These days, I really admire people like Aaron Martínez and Fritz Hager who have taken some hits standing up publicly for what they think is right. I really admire JoAnn Fleming — I know that’s a controversial statement. I admire her tenacity and unwavering fidelity to what she believes is right.
As judges, I love our 12th Court of Appeals. Sam Griffith, Brian Hoyle, Jim Worthen, Greg Neeley — I think are not just four of the most impressive judges, they are four of the most impressive people.
You say, ‘There is no place better to raise children than in Smith County.’ What are your reasons for believing that? Is that true for all Smith County families?
Of course, it’s easier for some Smith County families than others. But the opportunities you have here are great for all East Texas families. We have wonderful public schools systems: Lindale, Tyler, Whitehouse, Chapel Hill, Bullard. We [also] have a wide array of great, faith-based private education doing incredible work.
A school district like Chapel Hill which is educating a lot of minority students and doesn’t have as big a tax base as others, they are trying to do wonderful things with their resources and find new, creative ways to reach kids. You look at Tyler ISD, and some of our best elementary schools are in the north part of town, and I think that’s wonderful. You look at our high schools, and they are investing just as much in John Tyler as they are in Robert E. Lee, and that’s a credit to the community.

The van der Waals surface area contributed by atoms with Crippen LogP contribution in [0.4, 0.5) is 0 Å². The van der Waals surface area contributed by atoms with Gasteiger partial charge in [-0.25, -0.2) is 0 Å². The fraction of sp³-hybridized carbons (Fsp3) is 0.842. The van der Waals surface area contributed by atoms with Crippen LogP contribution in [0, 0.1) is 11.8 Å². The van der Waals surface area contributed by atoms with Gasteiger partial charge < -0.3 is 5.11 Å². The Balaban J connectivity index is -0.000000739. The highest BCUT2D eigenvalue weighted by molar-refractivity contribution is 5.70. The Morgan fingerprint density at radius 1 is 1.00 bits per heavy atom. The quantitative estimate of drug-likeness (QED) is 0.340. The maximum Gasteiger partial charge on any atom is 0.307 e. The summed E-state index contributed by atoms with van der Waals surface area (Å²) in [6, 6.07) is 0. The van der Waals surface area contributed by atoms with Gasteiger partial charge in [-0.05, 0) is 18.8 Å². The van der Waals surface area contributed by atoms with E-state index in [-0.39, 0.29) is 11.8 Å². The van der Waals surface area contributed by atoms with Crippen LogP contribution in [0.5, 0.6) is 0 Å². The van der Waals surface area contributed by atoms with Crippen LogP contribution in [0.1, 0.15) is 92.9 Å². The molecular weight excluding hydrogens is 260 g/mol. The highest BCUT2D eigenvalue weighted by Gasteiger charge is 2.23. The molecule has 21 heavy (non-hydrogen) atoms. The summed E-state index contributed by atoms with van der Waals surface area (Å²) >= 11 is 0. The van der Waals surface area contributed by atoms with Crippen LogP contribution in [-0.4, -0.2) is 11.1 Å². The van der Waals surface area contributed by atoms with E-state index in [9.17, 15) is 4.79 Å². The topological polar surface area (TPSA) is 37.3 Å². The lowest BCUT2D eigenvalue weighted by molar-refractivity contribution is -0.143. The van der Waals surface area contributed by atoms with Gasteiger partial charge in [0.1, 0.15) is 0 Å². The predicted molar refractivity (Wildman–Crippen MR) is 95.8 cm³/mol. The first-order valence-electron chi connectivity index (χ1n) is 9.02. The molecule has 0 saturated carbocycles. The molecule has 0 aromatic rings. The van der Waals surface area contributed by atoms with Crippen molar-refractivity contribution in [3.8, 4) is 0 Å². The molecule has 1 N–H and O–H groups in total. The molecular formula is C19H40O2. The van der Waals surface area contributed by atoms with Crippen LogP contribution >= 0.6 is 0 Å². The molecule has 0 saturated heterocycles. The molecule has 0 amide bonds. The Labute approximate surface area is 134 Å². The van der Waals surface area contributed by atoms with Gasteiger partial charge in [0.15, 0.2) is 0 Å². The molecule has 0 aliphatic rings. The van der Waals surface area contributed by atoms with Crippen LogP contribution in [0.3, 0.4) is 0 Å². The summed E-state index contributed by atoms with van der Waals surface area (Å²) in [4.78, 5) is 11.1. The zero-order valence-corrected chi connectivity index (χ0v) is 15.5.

Also, the faith community is wonderful. People joke that when you move to Tyler, the first question you get asked is, “What church do you go to?” It underscores that this community values something bigger than itself.
You talk about how most of us will know someone who is a crime victim, even if it doesn’t happen to us personally. How might you extend a response and an appeal for votes to East Texas residents whose family members are the ones who have committed crimes? What is the best outcome for family members who have a child or parent who faces a long-term sentence?